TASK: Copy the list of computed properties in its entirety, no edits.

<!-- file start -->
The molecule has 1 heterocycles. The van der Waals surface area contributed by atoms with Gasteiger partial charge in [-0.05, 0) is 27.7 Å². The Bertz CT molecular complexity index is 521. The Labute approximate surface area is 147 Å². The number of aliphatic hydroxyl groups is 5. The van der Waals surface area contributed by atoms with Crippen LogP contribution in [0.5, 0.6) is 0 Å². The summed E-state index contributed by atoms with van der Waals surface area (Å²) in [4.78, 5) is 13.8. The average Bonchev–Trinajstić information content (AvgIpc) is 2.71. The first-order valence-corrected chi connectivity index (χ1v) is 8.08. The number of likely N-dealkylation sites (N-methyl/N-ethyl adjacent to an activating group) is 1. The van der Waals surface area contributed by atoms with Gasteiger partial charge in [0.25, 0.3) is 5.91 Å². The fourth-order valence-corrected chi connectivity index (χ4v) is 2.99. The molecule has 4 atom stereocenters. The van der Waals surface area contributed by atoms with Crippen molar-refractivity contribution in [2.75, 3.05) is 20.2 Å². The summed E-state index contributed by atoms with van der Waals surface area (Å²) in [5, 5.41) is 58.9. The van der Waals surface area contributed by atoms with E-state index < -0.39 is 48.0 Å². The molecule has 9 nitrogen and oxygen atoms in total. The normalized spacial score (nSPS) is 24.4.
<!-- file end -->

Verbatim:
The molecule has 1 heterocycles. The van der Waals surface area contributed by atoms with Gasteiger partial charge in [-0.05, 0) is 27.7 Å². The Bertz CT molecular complexity index is 521. The Labute approximate surface area is 147 Å². The number of aliphatic hydroxyl groups is 5. The van der Waals surface area contributed by atoms with Crippen LogP contribution in [0.5, 0.6) is 0 Å². The summed E-state index contributed by atoms with van der Waals surface area (Å²) in [4.78, 5) is 13.8. The average Bonchev–Trinajstić information content (AvgIpc) is 2.71. The first-order valence-corrected chi connectivity index (χ1v) is 8.08. The number of likely N-dealkylation sites (N-methyl/N-ethyl adjacent to an activating group) is 1. The van der Waals surface area contributed by atoms with Gasteiger partial charge in [0.25, 0.3) is 5.91 Å². The fourth-order valence-corrected chi connectivity index (χ4v) is 2.99. The molecule has 4 atom stereocenters. The van der Waals surface area contributed by atoms with Crippen molar-refractivity contribution in [2.75, 3.05) is 20.2 Å². The summed E-state index contributed by atoms with van der Waals surface area (Å²) in [5, 5.41) is 58.9. The van der Waals surface area contributed by atoms with E-state index < -0.39 is 48.0 Å². The molecule has 9 nitrogen and oxygen atoms in total. The normalized spacial score (nSPS) is 24.4.